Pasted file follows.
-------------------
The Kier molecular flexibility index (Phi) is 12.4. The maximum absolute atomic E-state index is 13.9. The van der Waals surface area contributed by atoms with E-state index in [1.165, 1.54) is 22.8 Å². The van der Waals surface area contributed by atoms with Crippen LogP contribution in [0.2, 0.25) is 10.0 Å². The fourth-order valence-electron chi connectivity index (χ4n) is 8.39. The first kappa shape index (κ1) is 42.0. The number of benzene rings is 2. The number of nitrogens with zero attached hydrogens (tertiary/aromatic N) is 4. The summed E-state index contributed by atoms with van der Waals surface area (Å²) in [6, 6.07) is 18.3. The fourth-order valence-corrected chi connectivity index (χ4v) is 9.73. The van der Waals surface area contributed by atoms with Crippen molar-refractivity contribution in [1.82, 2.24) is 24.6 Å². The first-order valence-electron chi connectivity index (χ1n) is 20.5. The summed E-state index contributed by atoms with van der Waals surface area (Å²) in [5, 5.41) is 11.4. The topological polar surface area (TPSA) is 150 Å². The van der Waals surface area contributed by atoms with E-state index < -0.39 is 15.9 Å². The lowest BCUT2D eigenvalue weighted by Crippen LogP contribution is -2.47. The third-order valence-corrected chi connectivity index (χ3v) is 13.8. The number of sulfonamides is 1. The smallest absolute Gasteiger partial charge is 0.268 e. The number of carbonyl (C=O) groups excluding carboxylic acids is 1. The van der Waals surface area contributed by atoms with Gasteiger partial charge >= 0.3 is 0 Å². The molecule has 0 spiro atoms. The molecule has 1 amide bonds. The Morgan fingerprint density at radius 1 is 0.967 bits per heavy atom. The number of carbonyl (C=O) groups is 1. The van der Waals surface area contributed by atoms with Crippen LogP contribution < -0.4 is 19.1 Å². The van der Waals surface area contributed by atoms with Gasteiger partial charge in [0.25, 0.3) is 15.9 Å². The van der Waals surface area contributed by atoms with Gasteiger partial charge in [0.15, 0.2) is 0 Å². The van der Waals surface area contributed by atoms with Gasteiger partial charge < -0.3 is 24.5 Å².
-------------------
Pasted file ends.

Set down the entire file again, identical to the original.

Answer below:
The Kier molecular flexibility index (Phi) is 12.4. The maximum absolute atomic E-state index is 13.9. The van der Waals surface area contributed by atoms with E-state index in [1.165, 1.54) is 22.8 Å². The van der Waals surface area contributed by atoms with Crippen LogP contribution in [0.2, 0.25) is 10.0 Å². The fourth-order valence-electron chi connectivity index (χ4n) is 8.39. The first kappa shape index (κ1) is 42.0. The number of benzene rings is 2. The number of nitrogens with zero attached hydrogens (tertiary/aromatic N) is 4. The summed E-state index contributed by atoms with van der Waals surface area (Å²) in [6, 6.07) is 18.3. The fourth-order valence-corrected chi connectivity index (χ4v) is 9.73. The van der Waals surface area contributed by atoms with Crippen molar-refractivity contribution in [1.82, 2.24) is 24.6 Å². The first-order valence-electron chi connectivity index (χ1n) is 20.5. The summed E-state index contributed by atoms with van der Waals surface area (Å²) in [5, 5.41) is 11.4. The topological polar surface area (TPSA) is 150 Å². The van der Waals surface area contributed by atoms with E-state index < -0.39 is 15.9 Å². The lowest BCUT2D eigenvalue weighted by Crippen LogP contribution is -2.47. The third-order valence-corrected chi connectivity index (χ3v) is 13.8. The number of sulfonamides is 1. The smallest absolute Gasteiger partial charge is 0.268 e. The number of carbonyl (C=O) groups excluding carboxylic acids is 1. The van der Waals surface area contributed by atoms with Gasteiger partial charge >= 0.3 is 0 Å². The molecule has 0 spiro atoms. The molecule has 1 amide bonds. The Morgan fingerprint density at radius 1 is 0.967 bits per heavy atom. The number of carbonyl (C=O) groups is 1. The van der Waals surface area contributed by atoms with Crippen LogP contribution < -0.4 is 19.1 Å². The van der Waals surface area contributed by atoms with Gasteiger partial charge in [0.25, 0.3) is 15.9 Å². The van der Waals surface area contributed by atoms with Gasteiger partial charge in [0.15, 0.2) is 0 Å². The van der Waals surface area contributed by atoms with Gasteiger partial charge < -0.3 is 24.5 Å².